Remember the Malaria Drug Trump Was Pushing to Treat Coronavirus? Well a VA Study Shows It’s Really Good...For Malaria

Illustration for article titled Remember the Malaria Drug Trump Was Pushing to Treat Coronavirus? Well a VA Study Shows It’s Really Good...For Malaria
Photo: Alex Wong (Getty Images)

Remember when Trump came out and used the same one-liner to encourage black people to vote for him (“What do you have to lose?”) as the mantra to try hydroxychloroquine, a malaria drug, to treat the coronavirus?

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Well, two things were discovered in a large analysis of its use in veterans hospitals across America. The first was that there were more deaths among those given the malaria drug than those who were given standard care. And secondly—and this might be the most important discovery in the testing—THE PRESIDENT OF THE UNITED STATES IS A FUCKING IDIOT!

He’s not even a sophisticated idiot; he’s your run-of-the-mill idiot who tries scams at McDonald’s. He’s the idiot who takes Old Navy socks with Old Navy emblazoned on them back to Nordstrom because he heard they have a liberal return policy. He’s the idiot who took a loosely based showing of progress within a few patients who were given hydroxychloroquine and the antibiotic azithromycin or Zithromax (commonly referred to as a Z-pack) and touted it as a coronavirus cure-all from the largest perch in the country. And I know it was rumored that Trump had a huge financial stake in the company that makes the medicine the snake oil salesman was pushing but Business Insider found that to be false.

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According to the Associated Press, 368 male patients— “the largest look so far of hydroxychloroquine with or without the antibiotic azithromycin for COVID-19”—were treated for the virus that, as of Tuesday, has killed over 171,000 people.

After analyzing the medical records of 368 male veterans who had been confirmed to have coronavirus, researchers found that “about 28% who were given hydroxychloroquine plus usual care died, versus 11% of those getting routine care alone. About 22% of those getting the drug plus azithromycin died too, but the difference between that group and usual care was not considered large enough to rule out other factors that could have affected survival.”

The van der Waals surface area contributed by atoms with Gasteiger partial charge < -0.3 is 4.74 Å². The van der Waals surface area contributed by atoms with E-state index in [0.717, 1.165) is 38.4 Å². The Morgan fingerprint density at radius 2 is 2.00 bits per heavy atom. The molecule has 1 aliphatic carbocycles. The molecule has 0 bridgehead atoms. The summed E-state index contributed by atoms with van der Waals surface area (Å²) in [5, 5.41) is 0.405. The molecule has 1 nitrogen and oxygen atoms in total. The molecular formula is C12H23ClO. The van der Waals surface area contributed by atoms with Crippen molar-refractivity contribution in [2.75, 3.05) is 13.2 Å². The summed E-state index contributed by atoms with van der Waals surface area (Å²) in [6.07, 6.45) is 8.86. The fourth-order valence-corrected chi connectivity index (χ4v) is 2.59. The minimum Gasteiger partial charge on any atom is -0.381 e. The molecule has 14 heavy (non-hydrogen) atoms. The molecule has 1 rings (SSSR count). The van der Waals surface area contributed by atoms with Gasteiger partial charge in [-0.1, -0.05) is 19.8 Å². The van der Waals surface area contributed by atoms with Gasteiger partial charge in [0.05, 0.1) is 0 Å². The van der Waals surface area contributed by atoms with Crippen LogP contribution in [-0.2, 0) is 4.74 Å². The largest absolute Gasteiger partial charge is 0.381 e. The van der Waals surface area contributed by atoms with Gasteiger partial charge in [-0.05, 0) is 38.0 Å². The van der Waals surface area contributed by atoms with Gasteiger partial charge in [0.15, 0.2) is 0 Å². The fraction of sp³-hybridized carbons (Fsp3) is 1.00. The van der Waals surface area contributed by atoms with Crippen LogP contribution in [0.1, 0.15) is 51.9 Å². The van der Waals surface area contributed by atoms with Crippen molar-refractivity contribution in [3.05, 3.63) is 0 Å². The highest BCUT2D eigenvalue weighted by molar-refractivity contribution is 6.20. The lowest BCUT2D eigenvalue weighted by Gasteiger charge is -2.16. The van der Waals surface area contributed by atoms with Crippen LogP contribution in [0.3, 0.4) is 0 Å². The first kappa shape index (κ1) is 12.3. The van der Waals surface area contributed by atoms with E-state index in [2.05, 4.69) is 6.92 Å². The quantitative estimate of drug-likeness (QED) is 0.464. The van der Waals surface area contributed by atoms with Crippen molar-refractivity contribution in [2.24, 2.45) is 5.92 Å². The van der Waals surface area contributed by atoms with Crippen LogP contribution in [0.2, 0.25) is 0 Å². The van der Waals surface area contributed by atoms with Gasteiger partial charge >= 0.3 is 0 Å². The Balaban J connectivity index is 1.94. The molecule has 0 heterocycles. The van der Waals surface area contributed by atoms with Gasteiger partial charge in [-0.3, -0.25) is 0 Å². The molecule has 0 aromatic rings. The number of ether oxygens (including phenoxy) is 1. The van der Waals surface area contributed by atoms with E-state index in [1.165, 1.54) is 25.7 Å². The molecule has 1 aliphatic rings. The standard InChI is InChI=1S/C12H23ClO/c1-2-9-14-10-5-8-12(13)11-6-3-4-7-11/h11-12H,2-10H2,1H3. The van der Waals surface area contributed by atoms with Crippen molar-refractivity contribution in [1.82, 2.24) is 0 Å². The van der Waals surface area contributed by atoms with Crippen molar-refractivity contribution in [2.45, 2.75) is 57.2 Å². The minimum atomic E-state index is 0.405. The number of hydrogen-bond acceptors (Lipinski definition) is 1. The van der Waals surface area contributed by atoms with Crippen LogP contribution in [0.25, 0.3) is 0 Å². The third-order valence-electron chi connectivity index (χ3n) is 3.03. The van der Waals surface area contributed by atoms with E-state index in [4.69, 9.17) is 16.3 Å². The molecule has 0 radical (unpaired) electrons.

They also found that hydroxychloroquine didn’t help folks breathe better or keep those struggling to breathe from needing a breathing machine.

From AP:

Researchers did not track side effects, but noted hints that hydroxychloroquine might have damaged other organs. The drug has long been known to have potentially serious side effects, including altering the heartbeat in a way that could lead to sudden death.

Earlier this month, scientists in Brazil stopped part of a hydroxychloroquine study after heart rhythm problems developed in one-quarter of people given the higher of two doses being tested.

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AP notes that “the nationwide study was not a rigorous experiment.” But the “study was posted on an online site for researchers and has been submitted to the New England Journal of Medicine, but has not been reviewed by other scientists. Grants from the National Institutes of Health and the University of Virginia paid for the work.”

“I think we’re all rather underwhelmed” at what’s been seen among the few patients there who’ve tried it, Dr. Nasia Safdar, medical director of infection control and prevention at the University of Wisconsin, Madison, told AP.

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Safdar added that patients began asking for the drug after Trump started pushing it like an orphaned orange peel who’d left his mother’s house to sell drugs.

“But now I think that people have realized we don’t know if it works or not” and needs more study, said Safdar, who had no role in the VA analysis, AP reports.

Senior Editor @ The Root, boxes outside my weight class, when they go low, you go lower.

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DISCUSSION

Who would have thought a medication to kill a parasitic protozoan that infects red blood cells which have no nulcleus or DNA would magically work on a virus that uses RNA to hijack the DNA replication chemistry in the nucleus of other cells to copy itself?

Sure, it could work, but it’s not really any more likely to work than any of the other billions of random chemicals you could pick.